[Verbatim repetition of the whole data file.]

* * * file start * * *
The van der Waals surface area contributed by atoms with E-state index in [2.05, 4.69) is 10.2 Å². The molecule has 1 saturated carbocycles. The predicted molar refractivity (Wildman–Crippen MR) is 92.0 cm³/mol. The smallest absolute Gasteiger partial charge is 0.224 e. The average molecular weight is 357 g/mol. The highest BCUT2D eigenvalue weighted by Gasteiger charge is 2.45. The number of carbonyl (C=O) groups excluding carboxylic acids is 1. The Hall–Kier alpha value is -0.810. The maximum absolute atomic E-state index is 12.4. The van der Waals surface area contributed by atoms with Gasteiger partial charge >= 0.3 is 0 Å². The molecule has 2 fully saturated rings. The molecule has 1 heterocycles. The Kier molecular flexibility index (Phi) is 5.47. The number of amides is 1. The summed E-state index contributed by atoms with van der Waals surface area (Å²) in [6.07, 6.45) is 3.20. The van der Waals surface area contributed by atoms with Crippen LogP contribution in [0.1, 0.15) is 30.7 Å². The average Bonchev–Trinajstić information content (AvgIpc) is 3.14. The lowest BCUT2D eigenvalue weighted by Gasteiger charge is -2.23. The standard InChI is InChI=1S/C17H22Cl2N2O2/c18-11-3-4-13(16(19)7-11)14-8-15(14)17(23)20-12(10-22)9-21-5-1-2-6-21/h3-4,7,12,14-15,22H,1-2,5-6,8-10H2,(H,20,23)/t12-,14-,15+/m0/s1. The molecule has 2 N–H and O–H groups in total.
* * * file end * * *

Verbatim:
The van der Waals surface area contributed by atoms with E-state index in [2.05, 4.69) is 10.2 Å². The molecule has 1 saturated carbocycles. The predicted molar refractivity (Wildman–Crippen MR) is 92.0 cm³/mol. The smallest absolute Gasteiger partial charge is 0.224 e. The average molecular weight is 357 g/mol. The highest BCUT2D eigenvalue weighted by Gasteiger charge is 2.45. The number of carbonyl (C=O) groups excluding carboxylic acids is 1. The Hall–Kier alpha value is -0.810. The maximum absolute atomic E-state index is 12.4. The van der Waals surface area contributed by atoms with Gasteiger partial charge >= 0.3 is 0 Å². The molecule has 2 fully saturated rings. The molecule has 1 heterocycles. The Kier molecular flexibility index (Phi) is 5.47. The number of amides is 1. The summed E-state index contributed by atoms with van der Waals surface area (Å²) in [6.07, 6.45) is 3.20. The van der Waals surface area contributed by atoms with Crippen LogP contribution in [0.1, 0.15) is 30.7 Å². The average Bonchev–Trinajstić information content (AvgIpc) is 3.14. The lowest BCUT2D eigenvalue weighted by Gasteiger charge is -2.23. The standard InChI is InChI=1S/C17H22Cl2N2O2/c18-11-3-4-13(16(19)7-11)14-8-15(14)17(23)20-12(10-22)9-21-5-1-2-6-21/h3-4,7,12,14-15,22H,1-2,5-6,8-10H2,(H,20,23)/t12-,14-,15+/m0/s1. The molecule has 2 N–H and O–H groups in total.